It's the first group that matters most, because those people are in organizations that use (or soon will use) Windows 7 as the primary OS, with XP the minority OS for those who can't move. That duality creates all sorts of headaches for both users and IT. But all a company can do is mimimize the use of XP to where there really is no good alternative, and isolate such systems where possible to prevent accidental IE and driver updates that would make them not work properly any longer.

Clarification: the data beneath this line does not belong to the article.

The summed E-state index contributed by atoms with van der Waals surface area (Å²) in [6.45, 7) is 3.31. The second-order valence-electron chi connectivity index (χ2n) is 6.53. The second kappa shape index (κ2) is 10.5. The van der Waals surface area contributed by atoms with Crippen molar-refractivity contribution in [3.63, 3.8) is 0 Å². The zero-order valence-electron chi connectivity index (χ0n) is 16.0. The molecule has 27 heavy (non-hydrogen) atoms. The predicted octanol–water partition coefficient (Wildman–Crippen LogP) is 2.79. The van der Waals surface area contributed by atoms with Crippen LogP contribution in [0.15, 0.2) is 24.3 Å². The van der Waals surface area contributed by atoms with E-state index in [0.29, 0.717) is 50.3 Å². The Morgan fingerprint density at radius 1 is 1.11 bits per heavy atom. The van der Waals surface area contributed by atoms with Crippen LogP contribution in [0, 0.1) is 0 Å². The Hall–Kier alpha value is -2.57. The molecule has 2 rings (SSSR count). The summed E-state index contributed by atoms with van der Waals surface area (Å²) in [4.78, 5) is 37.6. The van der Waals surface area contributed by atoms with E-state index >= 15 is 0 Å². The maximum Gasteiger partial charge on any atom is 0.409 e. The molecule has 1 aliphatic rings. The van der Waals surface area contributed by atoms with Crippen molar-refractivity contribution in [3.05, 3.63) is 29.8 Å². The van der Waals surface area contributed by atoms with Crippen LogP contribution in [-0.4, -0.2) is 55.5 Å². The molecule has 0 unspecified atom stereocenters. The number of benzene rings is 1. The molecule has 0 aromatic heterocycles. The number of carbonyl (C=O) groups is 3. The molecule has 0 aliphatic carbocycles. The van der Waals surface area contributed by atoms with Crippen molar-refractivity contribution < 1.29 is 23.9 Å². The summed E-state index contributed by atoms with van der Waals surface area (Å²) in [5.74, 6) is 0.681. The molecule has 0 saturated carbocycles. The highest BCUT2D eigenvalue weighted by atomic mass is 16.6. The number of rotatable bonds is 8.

These specialized uses aren't going away -- there's no place for them to migrate, a big failing on Microsoft's part. Yes, it created XP Mode and MED-V and other complex approaches for Windows 7, but they are complex and often do not work. They simply don't scale, and thus don't address the fundamental migration issue specialized users have. Likewise, the individuals who use XP because it's all they need and all they want to know aren't disappearing, either. As a result, XP will be an active OS for years to come, despite its formal retirement.
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